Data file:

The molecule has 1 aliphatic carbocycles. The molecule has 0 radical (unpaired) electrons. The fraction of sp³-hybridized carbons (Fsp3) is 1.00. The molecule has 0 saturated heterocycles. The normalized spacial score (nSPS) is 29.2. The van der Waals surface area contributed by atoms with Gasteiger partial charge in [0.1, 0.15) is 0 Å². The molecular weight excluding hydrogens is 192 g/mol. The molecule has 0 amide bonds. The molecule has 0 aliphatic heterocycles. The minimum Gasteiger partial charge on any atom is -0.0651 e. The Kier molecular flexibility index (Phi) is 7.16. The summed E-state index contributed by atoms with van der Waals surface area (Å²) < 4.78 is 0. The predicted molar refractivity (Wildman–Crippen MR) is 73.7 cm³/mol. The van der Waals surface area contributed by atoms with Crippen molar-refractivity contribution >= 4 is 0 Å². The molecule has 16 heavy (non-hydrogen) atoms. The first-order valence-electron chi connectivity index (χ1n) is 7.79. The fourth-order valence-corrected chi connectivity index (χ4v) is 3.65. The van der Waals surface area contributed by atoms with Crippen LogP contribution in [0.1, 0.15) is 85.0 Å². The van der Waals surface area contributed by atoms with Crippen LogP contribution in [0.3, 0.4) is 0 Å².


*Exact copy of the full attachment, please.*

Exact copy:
The molecule has 1 aliphatic carbocycles. The molecule has 0 radical (unpaired) electrons. The fraction of sp³-hybridized carbons (Fsp3) is 1.00. The molecule has 0 saturated heterocycles. The normalized spacial score (nSPS) is 29.2. The van der Waals surface area contributed by atoms with Gasteiger partial charge in [0.1, 0.15) is 0 Å². The molecular weight excluding hydrogens is 192 g/mol. The molecule has 0 amide bonds. The molecule has 0 aliphatic heterocycles. The minimum Gasteiger partial charge on any atom is -0.0651 e. The Kier molecular flexibility index (Phi) is 7.16. The summed E-state index contributed by atoms with van der Waals surface area (Å²) < 4.78 is 0. The predicted molar refractivity (Wildman–Crippen MR) is 73.7 cm³/mol. The van der Waals surface area contributed by atoms with Crippen molar-refractivity contribution >= 4 is 0 Å². The molecule has 16 heavy (non-hydrogen) atoms. The first-order valence-electron chi connectivity index (χ1n) is 7.79. The fourth-order valence-corrected chi connectivity index (χ4v) is 3.65. The van der Waals surface area contributed by atoms with Crippen LogP contribution in [0.1, 0.15) is 85.0 Å². The van der Waals surface area contributed by atoms with Crippen LogP contribution in [0.3, 0.4) is 0 Å².